BOXER, COLLEAGUES URGE PRESIDENT OBAMA TO PUSH FOR A QUALIFIED WOMAN TO SERVE AS NEXT UNITED NATIONS SECRETARY-GENERAL

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There has never been a female Secretary-General in the more than 70-year history of the UN

East County News Service

March 3, 2016 (Washington D.C.) -- U.S. Senators Barbara Boxer (D-CA), Patty Murray (D-WA), Mazie K. Hirono (D-HI), Tammy Baldwin (D-WI), Kirsten Gillibrand (D-NY), Jeanne Shaheen (D-NH) and Barbara A. Mikulski (D-MD) today sent a letter to President Obama in advance of the United Nation's upcoming election for Secretary-General, urging the United States to "reaffirm the UN's founding principle of equality by encouraging the strong consideration of candidates for the first female Secretary-General."

At the end of this year, the term of the current United Nations (UN) Secretary-General, Ban Ki-moon, will end. In the more than 70-year history of the UN, there has never been a female Secretary-General. 

"Numerous studies have shown that women's meaningful representation in decision-making around peace and security issues is key to the effectiveness and sustainability of these efforts," the Senators wrote in the letter. "Additionally, a female Secretary-General would bring a different perspective on the numerous challenges facing the UN and would help to ensure further dedicated attention to gender throughout the organization." 

The letter noted the lack of representation of women in top leadership positions at the UN, with men appointed to nearly 92 percent of high-level senior positions, according to recent reports. Despite Secretary-General Ban's previous efforts to promote women to senior leadership positions, many of these female leaders have since been replaced by men.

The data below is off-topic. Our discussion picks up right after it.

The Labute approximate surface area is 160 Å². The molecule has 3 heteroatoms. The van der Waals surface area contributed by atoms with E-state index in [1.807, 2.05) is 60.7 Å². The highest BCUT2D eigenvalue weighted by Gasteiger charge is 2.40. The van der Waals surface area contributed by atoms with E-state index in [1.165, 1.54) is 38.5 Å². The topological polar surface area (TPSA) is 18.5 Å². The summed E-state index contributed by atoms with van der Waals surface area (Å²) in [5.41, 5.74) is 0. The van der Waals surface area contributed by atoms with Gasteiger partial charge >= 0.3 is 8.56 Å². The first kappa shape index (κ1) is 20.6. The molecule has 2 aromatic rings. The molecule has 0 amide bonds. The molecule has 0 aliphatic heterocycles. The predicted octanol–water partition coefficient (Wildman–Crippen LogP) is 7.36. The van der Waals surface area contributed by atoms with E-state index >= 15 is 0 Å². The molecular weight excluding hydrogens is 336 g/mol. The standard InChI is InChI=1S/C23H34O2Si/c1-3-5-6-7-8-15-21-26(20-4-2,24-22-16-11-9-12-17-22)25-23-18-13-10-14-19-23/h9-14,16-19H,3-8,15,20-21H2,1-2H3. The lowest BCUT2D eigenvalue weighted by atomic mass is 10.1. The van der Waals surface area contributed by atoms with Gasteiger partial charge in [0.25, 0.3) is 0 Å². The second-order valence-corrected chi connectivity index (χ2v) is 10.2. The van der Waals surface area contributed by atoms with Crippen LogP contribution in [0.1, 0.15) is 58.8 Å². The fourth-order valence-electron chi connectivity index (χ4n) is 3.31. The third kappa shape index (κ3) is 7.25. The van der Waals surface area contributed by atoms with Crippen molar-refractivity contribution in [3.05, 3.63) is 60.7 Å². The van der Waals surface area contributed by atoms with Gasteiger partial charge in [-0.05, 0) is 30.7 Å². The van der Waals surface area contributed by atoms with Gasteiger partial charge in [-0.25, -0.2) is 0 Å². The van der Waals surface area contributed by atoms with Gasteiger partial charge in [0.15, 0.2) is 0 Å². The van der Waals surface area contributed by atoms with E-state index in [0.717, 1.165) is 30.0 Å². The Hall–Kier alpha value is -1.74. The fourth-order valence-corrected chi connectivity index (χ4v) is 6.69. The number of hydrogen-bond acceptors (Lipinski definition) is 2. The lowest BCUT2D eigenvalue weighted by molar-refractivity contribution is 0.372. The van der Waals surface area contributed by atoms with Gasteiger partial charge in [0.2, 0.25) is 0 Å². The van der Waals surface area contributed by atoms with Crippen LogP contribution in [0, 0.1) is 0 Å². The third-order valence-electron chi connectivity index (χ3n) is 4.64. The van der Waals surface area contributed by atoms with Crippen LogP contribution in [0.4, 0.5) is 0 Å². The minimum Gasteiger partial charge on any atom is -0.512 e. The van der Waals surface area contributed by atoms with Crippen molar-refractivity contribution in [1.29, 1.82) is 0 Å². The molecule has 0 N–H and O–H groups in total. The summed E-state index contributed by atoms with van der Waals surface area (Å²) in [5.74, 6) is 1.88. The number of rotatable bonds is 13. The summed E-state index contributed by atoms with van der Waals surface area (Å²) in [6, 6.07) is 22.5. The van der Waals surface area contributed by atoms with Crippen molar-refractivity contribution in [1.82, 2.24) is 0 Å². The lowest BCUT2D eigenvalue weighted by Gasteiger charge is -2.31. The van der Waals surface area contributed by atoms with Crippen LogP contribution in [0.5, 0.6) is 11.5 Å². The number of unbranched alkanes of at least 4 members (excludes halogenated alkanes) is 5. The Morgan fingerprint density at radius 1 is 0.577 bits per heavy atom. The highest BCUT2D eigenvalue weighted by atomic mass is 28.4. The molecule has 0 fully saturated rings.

In 1997, the UN General Assembly adopted Resolution 51/241 which called for the consideration of regional rotation as a part of the election of Secretary-General as well as gender equality. While the UN has upheld the consideration of regional rotation, it has not given full consideration to gender equality. 

Under the terms of the UN Charter, all member states are allowed to nominate potential candidates to the Security Council. The recommendation of the Security Council requires at least nine votes in favor, out of the 15 members, and must include the support of all of the five permanent members.

The full text of the letter follows:

March 3, 2016 

The President

The White House

1600 Pennsylvania Avenue, NW

Washington, DC 20500 

Dear Mr. President: 

In advance of the United Nations' upcoming election for Secretary-General, we urge you to ensure that the United States takes a leadership role in pushing for the consideration of qualified female candidates for the position. 

Last year, we marked the 70th anniversary of the United Nations (UN) - a body founded on the principles of social progress, justice, and equality. As the tenure of Secretary-General Ban Ki-moon comes to a close, we believe it is important for the United States to reaffirm the UN's founding principle of equality by encouraging the strong consideration of candidates for the first female Secretary-General.